Already past Peak Oil?

Discussion in 'Emissions' started by Carcus, Dec 13, 2011.

  1. Carcus

    Carcus Well-Known Member

  2. Carcus

    Carcus Well-Known Member


    Explaining High Oil Prices
    The U.S. economy is no longer what's driving the market

    ""Emerging markets will probably continue to grow faster than advanced economies," José Sérgio Gabrielli de Azevedo, chief executive of Brazilian oil giant Petroleo Brasileiro SA, or Petrobras, said earlier this month at the Platts Global Energy Outlook Forum in New York. "The growth pattern of those economies is more energy-intensive than [first-world] growth." He added: "The era of cheap oil is over."

    Tight global supplies are expected to keep prices high as well, even with the resumption of flows from Libya, where for months the revolution halted prewar exports of 1.6 million barrels a day. As much as one-half of Libya's former oil exports are expected to be restored by year-end, but there is still little slack in the global system.

    Says Mr. Hamilton, "As long as growth from the emerging economies continues, as long as world production fails to keep up with that, we're going to see upward pressure on prices.""

    / note also, the ramping up of exported refined products (i.e. diesel from the U.S.) and the reversal of the oil pipeline(s) from Cushing, OK to the Gulf. This is 'markets 101' telling us "drill baby drill" and "I pledge $2 gas for Americans" is B.S. .... it's a world market.
    // also worth noting that 2011 is the first year we've seen gas prices go high and stay high all year long -- no breaks.
  3. ItsNotAboutTheMoney

    ItsNotAboutTheMoney Super Moderator Staff Member

    Depends on how you define high. We peaked close to $4/gallon in the depths on the Libyan crisis. Last fill was $3.299. The East Coast has Transatlantic supplies.
  4. Carcus

    Carcus Well-Known Member

    "American drivers this week broke a record that will bring them no joy.

    They collectively spent more than $448 billion on gasoline since the beginning of the year, according to the Oil Price Information Service, putting the previous record for gas expenditures — set in 2008 — in the rearview mirror with weeks of driving still to go."

    Oil prices rise. US costs, OPEC sales hit records

    We've seen higher spikes, but this is the highest year over year on record.
  5. Right Lane Cruiser

    Right Lane Cruiser Penguin of Notagascar

    And people wonder why I'm serious about getting an electric car...
  6. herm

    herm Well-Known Member

    but thats in Obama dollars.. it will get much worse.
  7. NeilBlanchard

    NeilBlanchard Well-Known Member

    Tars sands are proof that we have passed peak oil. Drilling in 5 miles below the surface of the ocean also proves we have passed peak oil.
  8. herm

    herm Well-Known Member

    Peak cheap oil.. the stuff in Saudi Arabia that costs $2.50 a barrel to produce.

    Just remember that $40-50 a barrel makes CTL and GTL viable, and $20 a barrel makes tar sands viable.. but once we run out of tar sands, coal and gas then its a different story.
  9. Carcus

    Carcus Well-Known Member

    Isn't it the same story?

    Without a "swing producer" (Texas till 1970, Saudi from reagan till 2005) Oil prices rise unrestricted until demand destruction balances price.

    Do you think we're going to get a new swing producer with enough excess capacity (and desire) to put us back to 'cheap' ?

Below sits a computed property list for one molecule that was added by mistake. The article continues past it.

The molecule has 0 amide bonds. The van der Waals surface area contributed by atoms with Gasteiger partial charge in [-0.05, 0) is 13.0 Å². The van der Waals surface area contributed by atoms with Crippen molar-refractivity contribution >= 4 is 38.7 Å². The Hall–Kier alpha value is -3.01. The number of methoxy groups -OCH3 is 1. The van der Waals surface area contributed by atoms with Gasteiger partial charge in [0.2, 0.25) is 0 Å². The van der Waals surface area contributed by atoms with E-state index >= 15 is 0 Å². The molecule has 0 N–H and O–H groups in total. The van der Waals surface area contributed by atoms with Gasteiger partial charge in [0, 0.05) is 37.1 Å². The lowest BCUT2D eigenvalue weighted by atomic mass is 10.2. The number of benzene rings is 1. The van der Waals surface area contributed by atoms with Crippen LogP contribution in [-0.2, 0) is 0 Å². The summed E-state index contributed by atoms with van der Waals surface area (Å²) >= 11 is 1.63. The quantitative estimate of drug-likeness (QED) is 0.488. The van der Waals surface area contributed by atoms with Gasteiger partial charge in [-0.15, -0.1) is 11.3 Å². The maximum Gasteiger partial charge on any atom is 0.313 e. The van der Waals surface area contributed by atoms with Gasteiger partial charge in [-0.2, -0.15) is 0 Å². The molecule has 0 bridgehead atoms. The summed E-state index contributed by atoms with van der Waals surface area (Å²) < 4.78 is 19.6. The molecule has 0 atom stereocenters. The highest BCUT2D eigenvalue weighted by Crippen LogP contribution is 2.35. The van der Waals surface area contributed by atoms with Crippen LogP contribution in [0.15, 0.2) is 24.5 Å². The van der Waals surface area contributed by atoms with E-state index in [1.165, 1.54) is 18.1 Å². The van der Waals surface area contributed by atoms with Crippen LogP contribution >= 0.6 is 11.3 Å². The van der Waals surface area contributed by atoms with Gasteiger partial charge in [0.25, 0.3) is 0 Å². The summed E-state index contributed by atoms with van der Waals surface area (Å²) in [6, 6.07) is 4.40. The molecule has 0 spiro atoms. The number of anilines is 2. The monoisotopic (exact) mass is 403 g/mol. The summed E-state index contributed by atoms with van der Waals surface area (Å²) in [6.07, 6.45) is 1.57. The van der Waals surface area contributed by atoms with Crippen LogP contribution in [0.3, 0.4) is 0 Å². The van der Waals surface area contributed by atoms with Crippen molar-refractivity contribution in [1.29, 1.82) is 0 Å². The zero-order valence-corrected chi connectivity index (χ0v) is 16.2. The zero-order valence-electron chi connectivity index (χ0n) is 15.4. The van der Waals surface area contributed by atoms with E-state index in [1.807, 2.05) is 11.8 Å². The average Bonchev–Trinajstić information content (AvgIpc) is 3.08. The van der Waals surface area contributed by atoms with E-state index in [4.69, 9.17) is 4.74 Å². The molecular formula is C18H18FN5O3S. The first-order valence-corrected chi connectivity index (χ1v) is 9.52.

10. herm

    herm Well-Known Member

    I have no idea, I want an electric car :)
  11. xcel

    xcel PZEV, there's nothing like it :) Staff Member

    Hi Carcus:

    Just my opinion but I suspect the end of "Cheap Oil" will see demand destruction from the emerging market economies first. Europe tolerates $8.00 fuel pretty well as evidenced by the speeds they travel on the highways. Quite literally $0.25 to $0.50/mile thrown out the window at 100 mph and yet they still do it. An Indian or Chinese worker living on < $10K a year simply cannot afford to waste it like that. As prices rise, a new balance will be reached but it will be painful for everyone. It will be out of reach for a citizen of an emerging market economy.

  12. lolder

    lolder Well-Known Member

    Don't pin your hopes on electric cars for a while yet. About 70 % of US electricity is produced by fossil fuels all of which produce new CO2. It takes the same amount of energy to move a vehicle down the road no matter where it comes from. Many ICE vehicles now are cleaner burning than fossil fueled power plants. The CO2 produced is the same. The cars of the future must be lighter, smaller and sleeker and traffic jams must be eliminated.
  13. Carcus

    Carcus Well-Known Member

    Yeah, that's a tough one to judge. On the flip side, europeans drive less miles than we do and their cars are roughly twice as efficient.

    A bazillion Indians probably will be happy with a couple hundred gallons a year to put in their Tata Nano. That's still going to have a big impact on world wide demand even though each individual may not be purchasing high volumes of fuel (compared to U.S. drivers).

    Of course, food prices, govt subsidized fuel prices and everything else are involved in the equation. So it's very difficult to move out of general analysis on how oil price vs demand will play out.
    Last edited: Dec 27, 2011
  14. NeilBlanchard

    NeilBlanchard Well-Known Member

  15. rfruth

    rfruth Well-Known Member

    Interesting that Iran threatened to block crude transportation through the Strait of Hormuz :eyebrow:
  16. Carcus

    Carcus Well-Known Member

    We are threatening to shut their economy down -- prelude to war. They are threatening to shut the Strait down -- prelude to war.

Share This Page